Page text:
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ANS welcomes the opportunity to publish your good news of success in working a new satellite, new DX, new mode, etc. We also print reports about what space related activities your local satellite groups and ham clubs are doing. Send your operating reports to JoAnne (firstname.lastname@example.org) and they will be printed here.
Butch KF4HR reported his success with AO-40 last Sunday. He wrote, "I finally was able to become operational on AO-40 this evening. I heard a couple copyable QSO's and even some SSTV. I also was able to hear my return signal too, but just above the noise." His station equipment in- cludes a Yaesu FT-736R, Kuhne 2.4ghz down converter, 24dbi (~3'x2') bar-b-que dish with a linear feed for receive. KLM 435-40CX 40 element circular yagi for uplink. His power output is about 25 watts with about 20 watts arriving at the antenna.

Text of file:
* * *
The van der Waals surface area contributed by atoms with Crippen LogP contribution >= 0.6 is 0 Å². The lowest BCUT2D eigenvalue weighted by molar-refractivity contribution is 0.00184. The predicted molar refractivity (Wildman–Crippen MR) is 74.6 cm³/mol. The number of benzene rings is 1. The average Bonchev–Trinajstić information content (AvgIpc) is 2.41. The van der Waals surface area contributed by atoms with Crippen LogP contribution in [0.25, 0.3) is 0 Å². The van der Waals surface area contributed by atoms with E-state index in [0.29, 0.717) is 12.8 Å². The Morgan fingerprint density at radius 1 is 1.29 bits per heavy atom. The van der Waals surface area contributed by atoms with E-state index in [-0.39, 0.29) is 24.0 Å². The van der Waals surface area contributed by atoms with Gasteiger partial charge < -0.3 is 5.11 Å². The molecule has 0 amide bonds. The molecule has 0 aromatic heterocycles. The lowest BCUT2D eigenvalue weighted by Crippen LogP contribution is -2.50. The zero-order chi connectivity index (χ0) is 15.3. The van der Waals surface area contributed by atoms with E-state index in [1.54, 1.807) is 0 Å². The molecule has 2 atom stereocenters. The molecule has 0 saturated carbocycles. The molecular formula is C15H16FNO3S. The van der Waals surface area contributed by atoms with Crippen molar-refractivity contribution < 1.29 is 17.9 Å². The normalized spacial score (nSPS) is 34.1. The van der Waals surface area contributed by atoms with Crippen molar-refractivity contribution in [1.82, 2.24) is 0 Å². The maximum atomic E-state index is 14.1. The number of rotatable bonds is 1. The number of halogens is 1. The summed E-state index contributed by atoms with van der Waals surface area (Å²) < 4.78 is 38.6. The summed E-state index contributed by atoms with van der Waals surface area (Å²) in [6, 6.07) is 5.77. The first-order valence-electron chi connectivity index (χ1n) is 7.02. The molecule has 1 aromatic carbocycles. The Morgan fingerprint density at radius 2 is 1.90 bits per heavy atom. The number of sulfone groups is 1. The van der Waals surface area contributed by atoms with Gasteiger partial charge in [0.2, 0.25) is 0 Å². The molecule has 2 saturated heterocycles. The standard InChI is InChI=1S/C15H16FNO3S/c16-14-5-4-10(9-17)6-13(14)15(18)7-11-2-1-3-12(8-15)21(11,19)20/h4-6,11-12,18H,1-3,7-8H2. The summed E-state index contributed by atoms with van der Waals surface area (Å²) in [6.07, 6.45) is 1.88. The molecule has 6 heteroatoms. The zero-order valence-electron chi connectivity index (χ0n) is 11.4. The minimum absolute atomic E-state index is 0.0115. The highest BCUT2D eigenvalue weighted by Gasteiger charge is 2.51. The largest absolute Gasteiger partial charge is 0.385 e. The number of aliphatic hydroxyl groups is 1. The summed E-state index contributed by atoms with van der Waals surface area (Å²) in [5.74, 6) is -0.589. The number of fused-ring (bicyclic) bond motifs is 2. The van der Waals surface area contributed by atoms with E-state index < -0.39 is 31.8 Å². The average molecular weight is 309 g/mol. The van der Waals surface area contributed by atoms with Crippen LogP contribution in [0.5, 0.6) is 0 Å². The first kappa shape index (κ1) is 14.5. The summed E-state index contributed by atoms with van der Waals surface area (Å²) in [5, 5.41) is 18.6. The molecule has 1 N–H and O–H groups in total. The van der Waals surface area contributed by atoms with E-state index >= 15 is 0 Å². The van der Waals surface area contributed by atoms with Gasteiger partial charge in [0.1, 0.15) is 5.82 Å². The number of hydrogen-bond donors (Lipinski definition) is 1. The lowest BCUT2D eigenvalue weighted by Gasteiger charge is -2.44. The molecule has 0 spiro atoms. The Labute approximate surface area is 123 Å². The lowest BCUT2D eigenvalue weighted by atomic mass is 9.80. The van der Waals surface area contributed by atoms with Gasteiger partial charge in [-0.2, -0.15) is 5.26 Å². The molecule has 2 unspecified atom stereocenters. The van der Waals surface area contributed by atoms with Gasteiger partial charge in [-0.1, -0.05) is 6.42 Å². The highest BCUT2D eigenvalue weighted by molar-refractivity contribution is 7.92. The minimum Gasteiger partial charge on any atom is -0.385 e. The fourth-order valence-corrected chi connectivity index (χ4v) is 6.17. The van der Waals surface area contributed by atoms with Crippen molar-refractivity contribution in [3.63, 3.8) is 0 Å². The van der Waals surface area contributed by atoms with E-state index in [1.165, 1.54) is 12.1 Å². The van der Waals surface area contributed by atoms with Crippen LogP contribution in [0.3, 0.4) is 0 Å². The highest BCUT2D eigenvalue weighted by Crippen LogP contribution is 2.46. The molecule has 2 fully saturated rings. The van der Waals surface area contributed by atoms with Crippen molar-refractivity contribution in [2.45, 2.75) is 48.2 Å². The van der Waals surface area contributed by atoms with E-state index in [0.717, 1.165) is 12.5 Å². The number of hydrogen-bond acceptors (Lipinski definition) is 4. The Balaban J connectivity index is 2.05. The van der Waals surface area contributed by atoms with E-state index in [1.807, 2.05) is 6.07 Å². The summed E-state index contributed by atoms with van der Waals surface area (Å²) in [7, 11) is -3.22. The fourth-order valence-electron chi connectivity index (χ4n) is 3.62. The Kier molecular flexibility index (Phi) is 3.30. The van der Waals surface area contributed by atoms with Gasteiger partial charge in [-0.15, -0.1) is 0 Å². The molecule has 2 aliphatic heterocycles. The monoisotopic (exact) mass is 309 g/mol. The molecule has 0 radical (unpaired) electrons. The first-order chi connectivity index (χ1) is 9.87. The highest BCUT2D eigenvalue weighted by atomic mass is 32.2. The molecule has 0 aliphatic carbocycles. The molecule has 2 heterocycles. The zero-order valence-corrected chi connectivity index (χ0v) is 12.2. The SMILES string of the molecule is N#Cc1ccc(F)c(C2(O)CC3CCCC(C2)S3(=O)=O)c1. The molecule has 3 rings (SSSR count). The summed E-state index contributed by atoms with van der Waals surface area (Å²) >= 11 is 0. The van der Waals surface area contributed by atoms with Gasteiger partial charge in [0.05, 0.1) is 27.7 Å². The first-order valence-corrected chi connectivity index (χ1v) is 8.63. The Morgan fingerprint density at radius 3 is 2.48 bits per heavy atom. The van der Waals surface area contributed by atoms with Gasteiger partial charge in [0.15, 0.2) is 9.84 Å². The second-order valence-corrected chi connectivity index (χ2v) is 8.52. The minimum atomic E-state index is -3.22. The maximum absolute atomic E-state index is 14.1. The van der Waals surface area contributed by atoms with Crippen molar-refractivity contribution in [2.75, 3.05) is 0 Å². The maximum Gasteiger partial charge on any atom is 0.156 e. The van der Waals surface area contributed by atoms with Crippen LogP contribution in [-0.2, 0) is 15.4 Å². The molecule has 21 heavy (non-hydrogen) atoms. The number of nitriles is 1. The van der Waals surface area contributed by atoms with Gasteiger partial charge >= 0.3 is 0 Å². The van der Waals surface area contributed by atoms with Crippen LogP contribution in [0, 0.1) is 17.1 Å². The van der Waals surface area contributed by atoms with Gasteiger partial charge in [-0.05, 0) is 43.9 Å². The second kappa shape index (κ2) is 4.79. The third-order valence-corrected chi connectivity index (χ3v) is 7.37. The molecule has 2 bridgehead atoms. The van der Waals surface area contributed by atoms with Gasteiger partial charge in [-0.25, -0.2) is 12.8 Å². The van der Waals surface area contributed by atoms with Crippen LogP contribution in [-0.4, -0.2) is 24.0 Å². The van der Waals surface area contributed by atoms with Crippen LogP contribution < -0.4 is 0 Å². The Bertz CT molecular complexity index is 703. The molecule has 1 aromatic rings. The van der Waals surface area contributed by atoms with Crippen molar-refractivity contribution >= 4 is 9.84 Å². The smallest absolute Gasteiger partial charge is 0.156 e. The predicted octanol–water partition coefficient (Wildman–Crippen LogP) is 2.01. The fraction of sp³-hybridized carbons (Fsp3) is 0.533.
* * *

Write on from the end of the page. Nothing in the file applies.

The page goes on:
Butch mentioned his plans to try to improve both his downlink and uplink signal, "Since the signals were very weak (S0 to S1) and headphones were a must." He is exloring options for a dish at 2.4 GHz. Stating his plans for improving his uplink signal, Butch wrote, "I realize I was somewhat light on the uplink power and have a brick amp to improve that, but more importantly I'd like to improve my receive side first."
[ANS thanks KK5DO, and congratulates K5MAN and KF4HR for this week's operating news.]
Currently, Sapphire is not an active APRS digipeater; we're having some problems with the receiver/TNC (we have not been able to pinpoint the problem in the receive chain) and he is not listening to ground commands. The most likely remedy is a hard reset (which we have been unable to force from the ground), though we are hopeful that a 'natural' radiation-induced crash of the on-board software will take place ... someday.
That being said, you are free to attempt digipeating -- if successful, then a reset has taken place when we weren't looking. If you are able to pull off a digipeat, please let myself & Bob Bruninga know. Also, in its current state, Sapphire broadcasts a short CW pulse every 20 seconds on 437.1 MHz; changes to the pulse period (or the absence of pulses) are also noteworthy events.